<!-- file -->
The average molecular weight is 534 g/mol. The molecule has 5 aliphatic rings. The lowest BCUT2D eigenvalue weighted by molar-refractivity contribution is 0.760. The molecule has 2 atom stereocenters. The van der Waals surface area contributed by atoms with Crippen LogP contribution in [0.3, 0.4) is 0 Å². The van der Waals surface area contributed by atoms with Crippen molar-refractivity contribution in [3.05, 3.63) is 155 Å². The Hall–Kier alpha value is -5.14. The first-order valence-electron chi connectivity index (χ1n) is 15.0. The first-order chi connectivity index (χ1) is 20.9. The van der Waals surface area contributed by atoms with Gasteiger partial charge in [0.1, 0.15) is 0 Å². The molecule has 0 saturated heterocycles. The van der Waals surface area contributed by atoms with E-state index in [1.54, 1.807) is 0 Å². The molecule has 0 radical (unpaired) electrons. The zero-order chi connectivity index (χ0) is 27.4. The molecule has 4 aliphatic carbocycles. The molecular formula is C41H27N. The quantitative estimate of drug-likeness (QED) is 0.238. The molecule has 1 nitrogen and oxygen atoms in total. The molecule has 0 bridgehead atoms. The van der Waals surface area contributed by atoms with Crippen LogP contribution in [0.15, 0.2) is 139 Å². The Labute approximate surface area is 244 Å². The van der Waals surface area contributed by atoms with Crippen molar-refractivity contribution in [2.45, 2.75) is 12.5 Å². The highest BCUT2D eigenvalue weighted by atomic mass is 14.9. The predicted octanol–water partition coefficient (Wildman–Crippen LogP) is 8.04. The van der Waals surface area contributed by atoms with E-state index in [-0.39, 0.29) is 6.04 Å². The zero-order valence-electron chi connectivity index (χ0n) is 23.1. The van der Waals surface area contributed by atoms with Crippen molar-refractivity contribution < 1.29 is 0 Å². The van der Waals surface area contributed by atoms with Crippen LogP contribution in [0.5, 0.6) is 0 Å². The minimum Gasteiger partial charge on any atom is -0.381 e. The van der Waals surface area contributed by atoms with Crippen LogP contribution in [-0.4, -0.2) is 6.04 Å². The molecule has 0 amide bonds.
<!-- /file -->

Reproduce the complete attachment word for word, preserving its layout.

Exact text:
The average molecular weight is 534 g/mol. The molecule has 5 aliphatic rings. The lowest BCUT2D eigenvalue weighted by molar-refractivity contribution is 0.760. The molecule has 2 atom stereocenters. The van der Waals surface area contributed by atoms with Crippen LogP contribution in [0.3, 0.4) is 0 Å². The van der Waals surface area contributed by atoms with Crippen molar-refractivity contribution in [3.05, 3.63) is 155 Å². The Hall–Kier alpha value is -5.14. The first-order valence-electron chi connectivity index (χ1n) is 15.0. The first-order chi connectivity index (χ1) is 20.9. The van der Waals surface area contributed by atoms with Gasteiger partial charge in [0.1, 0.15) is 0 Å². The molecule has 0 saturated heterocycles. The van der Waals surface area contributed by atoms with E-state index in [1.54, 1.807) is 0 Å². The molecule has 0 radical (unpaired) electrons. The zero-order chi connectivity index (χ0) is 27.4. The molecule has 4 aliphatic carbocycles. The molecular formula is C41H27N. The quantitative estimate of drug-likeness (QED) is 0.238. The molecule has 1 nitrogen and oxygen atoms in total. The molecule has 0 bridgehead atoms. The van der Waals surface area contributed by atoms with Crippen LogP contribution in [0.15, 0.2) is 139 Å². The Labute approximate surface area is 244 Å². The van der Waals surface area contributed by atoms with Crippen molar-refractivity contribution in [2.45, 2.75) is 12.5 Å². The highest BCUT2D eigenvalue weighted by atomic mass is 14.9. The predicted octanol–water partition coefficient (Wildman–Crippen LogP) is 8.04. The van der Waals surface area contributed by atoms with E-state index in [-0.39, 0.29) is 6.04 Å². The zero-order valence-electron chi connectivity index (χ0n) is 23.1. The van der Waals surface area contributed by atoms with Crippen molar-refractivity contribution < 1.29 is 0 Å². The van der Waals surface area contributed by atoms with Crippen LogP contribution in [0.5, 0.6) is 0 Å². The minimum Gasteiger partial charge on any atom is -0.381 e. The van der Waals surface area contributed by atoms with Crippen LogP contribution in [-0.4, -0.2) is 6.04 Å². The molecule has 0 amide bonds.